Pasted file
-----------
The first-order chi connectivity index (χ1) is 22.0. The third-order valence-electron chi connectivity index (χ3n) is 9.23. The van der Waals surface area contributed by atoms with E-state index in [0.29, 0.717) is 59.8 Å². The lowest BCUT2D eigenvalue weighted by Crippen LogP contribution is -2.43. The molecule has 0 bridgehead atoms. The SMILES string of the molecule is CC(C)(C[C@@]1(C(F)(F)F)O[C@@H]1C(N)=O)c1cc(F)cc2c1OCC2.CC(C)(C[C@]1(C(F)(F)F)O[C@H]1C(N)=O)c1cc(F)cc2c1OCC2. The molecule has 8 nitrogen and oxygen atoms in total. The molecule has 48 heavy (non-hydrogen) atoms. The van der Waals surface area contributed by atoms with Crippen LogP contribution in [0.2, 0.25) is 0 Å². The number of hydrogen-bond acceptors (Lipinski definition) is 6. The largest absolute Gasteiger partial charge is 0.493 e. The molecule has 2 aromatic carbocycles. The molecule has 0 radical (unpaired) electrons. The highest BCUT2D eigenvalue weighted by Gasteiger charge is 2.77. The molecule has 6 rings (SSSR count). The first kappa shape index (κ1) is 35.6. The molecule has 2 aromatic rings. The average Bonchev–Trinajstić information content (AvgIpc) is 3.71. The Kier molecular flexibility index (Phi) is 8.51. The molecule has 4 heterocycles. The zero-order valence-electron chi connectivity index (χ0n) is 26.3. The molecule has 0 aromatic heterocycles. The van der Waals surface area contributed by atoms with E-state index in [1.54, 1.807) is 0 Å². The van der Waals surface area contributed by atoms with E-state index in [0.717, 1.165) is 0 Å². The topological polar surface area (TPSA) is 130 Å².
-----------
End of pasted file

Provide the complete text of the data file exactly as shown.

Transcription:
The first-order chi connectivity index (χ1) is 22.0. The third-order valence-electron chi connectivity index (χ3n) is 9.23. The van der Waals surface area contributed by atoms with E-state index in [0.29, 0.717) is 59.8 Å². The lowest BCUT2D eigenvalue weighted by Crippen LogP contribution is -2.43. The molecule has 0 bridgehead atoms. The SMILES string of the molecule is CC(C)(C[C@@]1(C(F)(F)F)O[C@@H]1C(N)=O)c1cc(F)cc2c1OCC2.CC(C)(C[C@]1(C(F)(F)F)O[C@H]1C(N)=O)c1cc(F)cc2c1OCC2. The molecule has 8 nitrogen and oxygen atoms in total. The molecule has 48 heavy (non-hydrogen) atoms. The van der Waals surface area contributed by atoms with Crippen LogP contribution in [0.2, 0.25) is 0 Å². The number of hydrogen-bond acceptors (Lipinski definition) is 6. The largest absolute Gasteiger partial charge is 0.493 e. The molecule has 2 aromatic carbocycles. The molecule has 0 radical (unpaired) electrons. The highest BCUT2D eigenvalue weighted by Gasteiger charge is 2.77. The molecule has 6 rings (SSSR count). The first kappa shape index (κ1) is 35.6. The molecule has 2 aromatic rings. The average Bonchev–Trinajstić information content (AvgIpc) is 3.71. The Kier molecular flexibility index (Phi) is 8.51. The molecule has 4 heterocycles. The zero-order valence-electron chi connectivity index (χ0n) is 26.3. The molecule has 0 aromatic heterocycles. The van der Waals surface area contributed by atoms with E-state index in [1.54, 1.807) is 0 Å². The van der Waals surface area contributed by atoms with E-state index in [0.717, 1.165) is 0 Å². The topological polar surface area (TPSA) is 130 Å².